Legal Updates

The Pitfalls of Negotiated Preliminary Injunction Orders


Sunlight Financial L.L.C. v. Hinkle, et al., 2022 WL 17487686 (S.D.N.Y. Dec. 7, 2022) highlights the importance of negotiating strong stipulation orders that protect your client's interests. In this case, the Stipulated Amended Preliminary Injunction Order (the P.I. Order) was overly broad and failed to carve out information that the defense believed to be the confidential, proprietary, or trade secret information of third parties. As a result, the corporate defendant was required to produce documents for forensic examination that had questionable relevance to the specific allegations of the Plaintiff and exposed the defendant to potential future litigation.

Summary of Facts

Sunlight Financial L.L.C. filed a lawsuit against Hinkle, alleging that Hinkle stole confidential information for the benefit of his new employer, Sunstone Credit, Inc. (“Sunstone”). During the discovery phase, Sunlight Financial requested that the defendants produce ESI related to the case, including emails, text messages, and other documents. Sunlight sought an order from the Court compelling a Sunstone employee, Scott Muckleroy, to comply with the P.I. Order and turn over a personal Google Drive and laptop computer (the “Muckleroy Data”) for forensic analysis.

Sunstone objected and argued that the Muckleroy Data was obtained during Mr. Muckleroy's consulting work for the Hudson Sustainable Group, L.L.C. (the “Hudson Group”), a non-party to the case. The Hudson Group was an investor in Sunlight and retained Mr. Muckleroy to assess its investments. The Hudson Group and Sunstone both argued that the Sunlight-related documents were the proprietary property of the Hudson Group, with a subset of the records being "Hudson-authored work product."

In addition to the entanglement of the corporate parties, another complicating factor was that Sunstone allowed the Hudson Group to remove the Sunlight-related documents from the Muckleroy Data without seeking or obtaining permission from the Court. Sunstone alleged that it was impossible to produce the Sunlight-related documents because the records were no longer in its possession. At some point, before the Motion to Compel hearing, Sunstone produced the Google Drive (without the Sunlight-related documents) but failed to produce the laptop computer.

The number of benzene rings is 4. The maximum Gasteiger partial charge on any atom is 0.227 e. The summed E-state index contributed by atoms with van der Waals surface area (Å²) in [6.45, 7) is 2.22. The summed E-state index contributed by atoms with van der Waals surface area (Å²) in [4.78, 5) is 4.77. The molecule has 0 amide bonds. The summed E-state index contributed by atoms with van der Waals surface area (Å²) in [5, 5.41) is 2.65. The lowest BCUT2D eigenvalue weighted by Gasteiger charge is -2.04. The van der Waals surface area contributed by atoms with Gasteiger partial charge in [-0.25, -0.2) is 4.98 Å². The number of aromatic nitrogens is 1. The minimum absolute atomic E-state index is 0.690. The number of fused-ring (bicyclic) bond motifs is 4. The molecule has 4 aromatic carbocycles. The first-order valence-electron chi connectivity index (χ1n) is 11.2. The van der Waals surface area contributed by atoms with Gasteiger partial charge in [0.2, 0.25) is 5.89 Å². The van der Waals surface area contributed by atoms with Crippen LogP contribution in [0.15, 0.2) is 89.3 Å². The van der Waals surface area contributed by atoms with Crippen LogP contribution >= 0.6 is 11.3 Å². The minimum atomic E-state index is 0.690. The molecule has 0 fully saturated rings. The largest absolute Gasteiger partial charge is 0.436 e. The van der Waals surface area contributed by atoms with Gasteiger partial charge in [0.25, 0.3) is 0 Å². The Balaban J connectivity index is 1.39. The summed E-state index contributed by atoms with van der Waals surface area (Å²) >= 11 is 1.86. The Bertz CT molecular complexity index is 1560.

The Court granted Sunlight's motion to compel and ordered Sunstone and Muckleroy to produce the laptop computer and the Sunlight-related documents removed from the Google Drive within a week. The Court stated that if the Order was not complied with, whether deliberately or inadvertently (i.e., Sunstone is unable to reacquire the records from the Hudson Group), Sunlight would be able to seek sanctions.

Sunstone and the Hudson Group's Arguments

This dispute turns on Sunstone's "ability to comply" with the P.I. Order to produce the Sunlight-related data for forensic analysis. Sunstone argued that it was unable to comply for the following reasons:

  1. It had no legal right to the data in question because Muckleroy obtained the documents in his capacity as an independent contractor for the Hudson Group and not from his work for Sunstone.
  2. The information in question was proprietary to the Hudson Group and contained highly confidential Hudson Group information, and therefore they could not produce the documents without risk of being sued by the Hudson Group.
  3. It no longer possessed the documents and was physically unable to produce them.

Additionally, the Court allowed the Hudson Group to file its opposition. The Hudson group argued that the Sunlight-related documents were never in Sunstone's "possession, custody, or control" and, therefore, it should not be ordered to produce the documents. 

The Court's Analysis